Open this publication in new window or tab >>Pharmacokinetic drug-drug interactions in the management of malaria, HIV and tuberculosis
2008 (English)Doctoral thesis, comprehensive summary (Other academic)
Abstract [en]

Malaria, Human Immunodeficiency Virus (HIV) and tuberculosis (TB) are global health problems having their worst situation in sub-Saharan Africa. Consequently, concomitant use of antimalarial, antiretroviral and antitubercular drugs may be needed, resulting in a potential risk of drug-drug interactions.

Cytochrome P-450 (CYP) enzyme induction/inhibition may lead to drug-drug interactions and can be detected by probe drugs. An analytical method was developed for the quantitation of mephenytoin, CYP2B6 and CYP2C19 probe, and its metabolites.

Induction/inhibition of principal CYP enzymes by the antimalarials; artemisinin, dihydroartemisinin, arteether, artemether and artesunate, was evaluated using the 4-hour plasma concentration ratios of probe drugs and their metabolites along with modelling the population pharmacokinetics of S-mephenytoin and its metabolites. The extent of change in enzymatic activities was different among the antimalarials, with artemisinin having strongest capacity for induction and inhibition, consequently, the strongest potential risk for drug-drug interactions.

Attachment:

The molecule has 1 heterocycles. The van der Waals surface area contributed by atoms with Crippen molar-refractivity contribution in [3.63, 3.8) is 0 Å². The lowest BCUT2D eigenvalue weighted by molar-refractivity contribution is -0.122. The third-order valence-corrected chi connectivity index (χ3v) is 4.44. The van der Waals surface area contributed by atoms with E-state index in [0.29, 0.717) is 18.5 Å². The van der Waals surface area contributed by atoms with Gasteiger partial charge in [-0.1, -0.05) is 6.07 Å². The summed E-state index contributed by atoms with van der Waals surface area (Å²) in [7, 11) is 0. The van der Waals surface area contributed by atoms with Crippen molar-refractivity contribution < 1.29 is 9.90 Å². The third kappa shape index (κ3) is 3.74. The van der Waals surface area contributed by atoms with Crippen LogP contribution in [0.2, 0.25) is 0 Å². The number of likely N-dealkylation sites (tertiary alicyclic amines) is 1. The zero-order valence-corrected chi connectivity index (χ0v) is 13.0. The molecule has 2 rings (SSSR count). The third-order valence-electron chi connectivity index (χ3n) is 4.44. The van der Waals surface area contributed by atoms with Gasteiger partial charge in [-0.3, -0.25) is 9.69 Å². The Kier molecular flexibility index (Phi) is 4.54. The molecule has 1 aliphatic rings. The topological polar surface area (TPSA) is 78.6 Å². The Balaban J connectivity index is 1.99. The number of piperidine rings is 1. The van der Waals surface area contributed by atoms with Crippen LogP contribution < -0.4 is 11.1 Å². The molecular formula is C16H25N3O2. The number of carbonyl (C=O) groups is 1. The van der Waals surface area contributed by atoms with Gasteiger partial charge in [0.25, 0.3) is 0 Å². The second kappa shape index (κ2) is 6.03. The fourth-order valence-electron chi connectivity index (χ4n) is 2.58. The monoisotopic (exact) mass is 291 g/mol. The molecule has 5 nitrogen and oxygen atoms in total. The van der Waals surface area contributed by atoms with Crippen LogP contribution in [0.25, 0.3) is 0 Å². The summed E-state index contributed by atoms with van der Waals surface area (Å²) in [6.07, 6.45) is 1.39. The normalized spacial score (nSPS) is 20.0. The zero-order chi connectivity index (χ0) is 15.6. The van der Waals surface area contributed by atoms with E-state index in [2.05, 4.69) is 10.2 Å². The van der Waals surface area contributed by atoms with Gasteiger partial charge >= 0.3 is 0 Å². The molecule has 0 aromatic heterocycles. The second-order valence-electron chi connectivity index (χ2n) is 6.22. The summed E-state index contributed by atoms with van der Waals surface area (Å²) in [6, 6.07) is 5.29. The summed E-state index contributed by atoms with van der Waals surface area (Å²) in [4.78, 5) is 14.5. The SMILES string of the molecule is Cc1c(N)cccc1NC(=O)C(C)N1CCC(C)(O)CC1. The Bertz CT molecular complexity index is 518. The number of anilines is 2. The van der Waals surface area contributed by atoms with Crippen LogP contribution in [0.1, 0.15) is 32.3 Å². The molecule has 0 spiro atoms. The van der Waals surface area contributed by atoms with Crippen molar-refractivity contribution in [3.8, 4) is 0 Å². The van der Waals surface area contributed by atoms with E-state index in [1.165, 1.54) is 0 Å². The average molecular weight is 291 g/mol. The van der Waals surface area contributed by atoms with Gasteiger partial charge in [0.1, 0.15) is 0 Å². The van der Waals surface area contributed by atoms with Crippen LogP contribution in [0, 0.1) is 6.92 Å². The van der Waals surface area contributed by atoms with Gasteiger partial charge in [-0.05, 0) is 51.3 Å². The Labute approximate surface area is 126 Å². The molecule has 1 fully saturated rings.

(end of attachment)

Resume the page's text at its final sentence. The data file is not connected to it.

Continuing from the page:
Drug-drug interactions between the antitubercular rifampicin and the antiretrovirals nevirapine and lopinavir were assessed, in TB/HIV patients, by developing population pharmacokinetic models. Rifampicin increased nevirapine oral clearance. Simulations suggested that increasing the nevirapine dose to 300 mg twice daily when co-administered with rifampicin, would result in nevirapine concentrations above subtherapeutic levels, with minimum exposure above the recommended maximum concentration. Lopinavir is co-formulated with ritonavir in the ratio of 4:1. In children, increasing ritonavir dose four times did not completely compensate the enhancement of lopinavir oral clearance caused by rifampicin. However, the predicted lopinavir trough concentration was above the recommended minimum therapeutic concentration.

The work presented in this thesis followed an investigation line though not done for a particular drug. First the CYP enzymes involved in the interaction are identified. Afterwards, the expected drug-drug interaction is investigated where the potentially interacting drugs are concomitantly administered and an adjustment in the dose regimen is proposed that is subsequently evaluated.

Place, publisher, year, edition, pages
Uppsala: Acta Universitatis Upsaliensis, 2008. 64 p.
Digital Comprehensive Summaries of Uppsala Dissertations from the Faculty of Pharmacy, ISSN 1651-6192 ; 68
Pharmacokinetics/Pharmacotherapy, Pharmacokinetics, Drug-drug interactions, Cytochrome P-450, Artemisinin antimalarials, Nevirapine, Lopinavir, Rifampicin, NONMEM, Farmakokinetik/Farmakoterapi
urn:nbn:se:uu:diva-8426 (URN)978-91-554-7080-7 (ISBN)
Public defence
2008-02-28, B22, BMC, Uppsala, 09:15
Available from: 2008-02-06 Created: 2008-02-06Bibliographically approved